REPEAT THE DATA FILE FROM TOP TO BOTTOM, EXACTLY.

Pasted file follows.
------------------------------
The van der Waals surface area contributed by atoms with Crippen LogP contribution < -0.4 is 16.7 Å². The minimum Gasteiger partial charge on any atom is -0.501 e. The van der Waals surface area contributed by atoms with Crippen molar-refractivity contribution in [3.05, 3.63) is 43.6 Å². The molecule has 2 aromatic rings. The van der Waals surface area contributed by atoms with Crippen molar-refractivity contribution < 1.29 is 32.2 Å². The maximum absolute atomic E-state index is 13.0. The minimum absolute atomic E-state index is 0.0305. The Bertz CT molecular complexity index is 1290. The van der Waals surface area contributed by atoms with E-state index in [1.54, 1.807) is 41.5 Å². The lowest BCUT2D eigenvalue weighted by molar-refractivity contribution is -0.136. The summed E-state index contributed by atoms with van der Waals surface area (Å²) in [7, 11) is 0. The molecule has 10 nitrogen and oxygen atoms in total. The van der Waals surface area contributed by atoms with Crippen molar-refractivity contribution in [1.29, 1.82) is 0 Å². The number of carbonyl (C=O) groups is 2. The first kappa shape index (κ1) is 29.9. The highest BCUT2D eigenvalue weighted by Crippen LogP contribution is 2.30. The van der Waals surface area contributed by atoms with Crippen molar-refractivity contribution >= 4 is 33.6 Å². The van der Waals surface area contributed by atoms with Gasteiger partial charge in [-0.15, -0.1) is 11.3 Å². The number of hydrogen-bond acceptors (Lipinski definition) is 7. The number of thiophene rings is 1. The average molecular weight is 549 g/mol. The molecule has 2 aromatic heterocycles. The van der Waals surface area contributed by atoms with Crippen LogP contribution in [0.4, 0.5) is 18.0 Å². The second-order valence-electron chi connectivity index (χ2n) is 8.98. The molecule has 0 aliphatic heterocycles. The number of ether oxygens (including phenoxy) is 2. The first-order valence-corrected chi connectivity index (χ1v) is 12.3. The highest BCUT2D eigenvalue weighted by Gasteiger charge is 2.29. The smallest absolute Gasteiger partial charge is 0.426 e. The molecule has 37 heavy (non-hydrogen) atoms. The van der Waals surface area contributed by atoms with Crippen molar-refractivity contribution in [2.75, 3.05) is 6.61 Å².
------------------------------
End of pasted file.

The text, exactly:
The van der Waals surface area contributed by atoms with Crippen LogP contribution < -0.4 is 16.7 Å². The minimum Gasteiger partial charge on any atom is -0.501 e. The van der Waals surface area contributed by atoms with Crippen molar-refractivity contribution in [3.05, 3.63) is 43.6 Å². The molecule has 2 aromatic rings. The van der Waals surface area contributed by atoms with Crippen molar-refractivity contribution < 1.29 is 32.2 Å². The maximum absolute atomic E-state index is 13.0. The minimum absolute atomic E-state index is 0.0305. The Bertz CT molecular complexity index is 1290. The van der Waals surface area contributed by atoms with E-state index in [1.54, 1.807) is 41.5 Å². The lowest BCUT2D eigenvalue weighted by molar-refractivity contribution is -0.136. The summed E-state index contributed by atoms with van der Waals surface area (Å²) in [7, 11) is 0. The molecule has 10 nitrogen and oxygen atoms in total. The van der Waals surface area contributed by atoms with Crippen molar-refractivity contribution in [1.29, 1.82) is 0 Å². The number of carbonyl (C=O) groups is 2. The first kappa shape index (κ1) is 29.9. The highest BCUT2D eigenvalue weighted by Crippen LogP contribution is 2.30. The van der Waals surface area contributed by atoms with Crippen molar-refractivity contribution >= 4 is 33.6 Å². The van der Waals surface area contributed by atoms with Gasteiger partial charge in [-0.15, -0.1) is 11.3 Å². The number of hydrogen-bond acceptors (Lipinski definition) is 7. The number of thiophene rings is 1. The average molecular weight is 549 g/mol. The molecule has 2 aromatic heterocycles. The van der Waals surface area contributed by atoms with Crippen LogP contribution in [0.4, 0.5) is 18.0 Å². The second-order valence-electron chi connectivity index (χ2n) is 8.98. The molecule has 0 aliphatic heterocycles. The number of ether oxygens (including phenoxy) is 2. The first-order valence-corrected chi connectivity index (χ1v) is 12.3. The highest BCUT2D eigenvalue weighted by Gasteiger charge is 2.29. The smallest absolute Gasteiger partial charge is 0.426 e. The molecule has 37 heavy (non-hydrogen) atoms. The van der Waals surface area contributed by atoms with Crippen molar-refractivity contribution in [2.75, 3.05) is 6.61 Å².